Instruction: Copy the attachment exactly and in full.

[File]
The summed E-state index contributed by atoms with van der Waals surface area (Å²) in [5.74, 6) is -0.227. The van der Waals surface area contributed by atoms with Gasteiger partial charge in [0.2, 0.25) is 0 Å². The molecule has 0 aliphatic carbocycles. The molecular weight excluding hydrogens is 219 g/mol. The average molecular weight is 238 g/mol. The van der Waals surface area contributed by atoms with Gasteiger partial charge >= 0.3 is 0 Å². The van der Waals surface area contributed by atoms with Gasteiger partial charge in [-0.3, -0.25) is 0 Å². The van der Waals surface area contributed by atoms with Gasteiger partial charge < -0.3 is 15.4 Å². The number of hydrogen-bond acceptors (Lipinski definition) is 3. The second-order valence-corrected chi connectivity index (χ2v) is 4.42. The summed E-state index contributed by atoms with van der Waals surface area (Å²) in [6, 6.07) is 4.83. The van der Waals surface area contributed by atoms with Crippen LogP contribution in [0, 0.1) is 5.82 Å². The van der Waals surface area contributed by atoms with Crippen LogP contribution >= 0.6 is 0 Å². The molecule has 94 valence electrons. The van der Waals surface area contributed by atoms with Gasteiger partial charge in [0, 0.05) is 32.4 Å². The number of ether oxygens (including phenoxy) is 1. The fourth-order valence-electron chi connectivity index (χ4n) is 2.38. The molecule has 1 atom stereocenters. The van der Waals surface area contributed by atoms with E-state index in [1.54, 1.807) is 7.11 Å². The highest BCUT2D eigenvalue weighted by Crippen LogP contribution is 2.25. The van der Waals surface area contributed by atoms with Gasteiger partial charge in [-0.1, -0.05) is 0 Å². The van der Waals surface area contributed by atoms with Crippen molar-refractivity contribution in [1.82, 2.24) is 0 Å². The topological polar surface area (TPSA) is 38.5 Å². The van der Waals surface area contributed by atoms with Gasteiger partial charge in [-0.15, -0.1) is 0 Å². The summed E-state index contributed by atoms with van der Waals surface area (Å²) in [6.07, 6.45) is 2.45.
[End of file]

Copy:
The summed E-state index contributed by atoms with van der Waals surface area (Å²) in [5.74, 6) is -0.227. The van der Waals surface area contributed by atoms with Gasteiger partial charge in [0.2, 0.25) is 0 Å². The molecule has 0 aliphatic carbocycles. The molecular weight excluding hydrogens is 219 g/mol. The average molecular weight is 238 g/mol. The van der Waals surface area contributed by atoms with Gasteiger partial charge >= 0.3 is 0 Å². The van der Waals surface area contributed by atoms with Gasteiger partial charge in [-0.3, -0.25) is 0 Å². The van der Waals surface area contributed by atoms with Gasteiger partial charge < -0.3 is 15.4 Å². The number of hydrogen-bond acceptors (Lipinski definition) is 3. The second-order valence-corrected chi connectivity index (χ2v) is 4.42. The summed E-state index contributed by atoms with van der Waals surface area (Å²) in [6, 6.07) is 4.83. The van der Waals surface area contributed by atoms with Crippen LogP contribution in [0, 0.1) is 5.82 Å². The van der Waals surface area contributed by atoms with Crippen LogP contribution >= 0.6 is 0 Å². The molecule has 94 valence electrons. The van der Waals surface area contributed by atoms with Gasteiger partial charge in [0, 0.05) is 32.4 Å². The number of ether oxygens (including phenoxy) is 1. The fourth-order valence-electron chi connectivity index (χ4n) is 2.38. The molecule has 1 atom stereocenters. The van der Waals surface area contributed by atoms with E-state index in [1.54, 1.807) is 7.11 Å². The highest BCUT2D eigenvalue weighted by Crippen LogP contribution is 2.25. The van der Waals surface area contributed by atoms with Gasteiger partial charge in [-0.1, -0.05) is 0 Å². The van der Waals surface area contributed by atoms with Crippen molar-refractivity contribution in [1.82, 2.24) is 0 Å². The topological polar surface area (TPSA) is 38.5 Å². The van der Waals surface area contributed by atoms with Gasteiger partial charge in [-0.15, -0.1) is 0 Å². The summed E-state index contributed by atoms with van der Waals surface area (Å²) in [6.07, 6.45) is 2.45.